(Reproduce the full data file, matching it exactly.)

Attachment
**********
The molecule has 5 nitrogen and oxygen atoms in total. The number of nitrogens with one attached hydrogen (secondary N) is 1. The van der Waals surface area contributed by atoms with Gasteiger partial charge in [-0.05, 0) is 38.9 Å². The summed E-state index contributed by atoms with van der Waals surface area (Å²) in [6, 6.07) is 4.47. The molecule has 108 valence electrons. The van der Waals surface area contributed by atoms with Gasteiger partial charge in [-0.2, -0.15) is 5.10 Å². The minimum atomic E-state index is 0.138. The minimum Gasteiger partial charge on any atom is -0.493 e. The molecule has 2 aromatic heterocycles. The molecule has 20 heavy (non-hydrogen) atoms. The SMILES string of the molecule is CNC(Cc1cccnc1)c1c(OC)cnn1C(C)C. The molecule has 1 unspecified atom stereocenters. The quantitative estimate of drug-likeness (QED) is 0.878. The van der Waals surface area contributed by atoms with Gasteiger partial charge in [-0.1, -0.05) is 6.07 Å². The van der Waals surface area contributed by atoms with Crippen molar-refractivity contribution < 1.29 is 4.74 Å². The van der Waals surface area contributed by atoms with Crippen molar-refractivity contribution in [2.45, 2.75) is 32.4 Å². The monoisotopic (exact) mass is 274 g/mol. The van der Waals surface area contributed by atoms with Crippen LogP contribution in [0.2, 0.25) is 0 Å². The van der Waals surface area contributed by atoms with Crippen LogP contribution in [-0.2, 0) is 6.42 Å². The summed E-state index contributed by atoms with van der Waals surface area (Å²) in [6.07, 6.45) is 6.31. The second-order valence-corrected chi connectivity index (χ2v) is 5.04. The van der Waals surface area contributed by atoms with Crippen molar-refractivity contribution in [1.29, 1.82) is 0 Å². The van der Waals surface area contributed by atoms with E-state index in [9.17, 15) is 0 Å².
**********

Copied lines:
The molecule has 5 nitrogen and oxygen atoms in total. The number of nitrogens with one attached hydrogen (secondary N) is 1. The van der Waals surface area contributed by atoms with Gasteiger partial charge in [-0.05, 0) is 38.9 Å². The summed E-state index contributed by atoms with van der Waals surface area (Å²) in [6, 6.07) is 4.47. The molecule has 108 valence electrons. The van der Waals surface area contributed by atoms with Gasteiger partial charge in [-0.2, -0.15) is 5.10 Å². The minimum atomic E-state index is 0.138. The minimum Gasteiger partial charge on any atom is -0.493 e. The molecule has 2 aromatic heterocycles. The molecule has 20 heavy (non-hydrogen) atoms. The SMILES string of the molecule is CNC(Cc1cccnc1)c1c(OC)cnn1C(C)C. The molecule has 1 unspecified atom stereocenters. The quantitative estimate of drug-likeness (QED) is 0.878. The van der Waals surface area contributed by atoms with Gasteiger partial charge in [-0.1, -0.05) is 6.07 Å². The van der Waals surface area contributed by atoms with Crippen molar-refractivity contribution < 1.29 is 4.74 Å². The van der Waals surface area contributed by atoms with Crippen molar-refractivity contribution in [2.45, 2.75) is 32.4 Å². The monoisotopic (exact) mass is 274 g/mol. The van der Waals surface area contributed by atoms with Crippen LogP contribution in [0.2, 0.25) is 0 Å². The van der Waals surface area contributed by atoms with Crippen LogP contribution in [-0.2, 0) is 6.42 Å². The summed E-state index contributed by atoms with van der Waals surface area (Å²) in [6.07, 6.45) is 6.31. The second-order valence-corrected chi connectivity index (χ2v) is 5.04. The van der Waals surface area contributed by atoms with Crippen molar-refractivity contribution in [1.29, 1.82) is 0 Å². The van der Waals surface area contributed by atoms with E-state index in [9.17, 15) is 0 Å².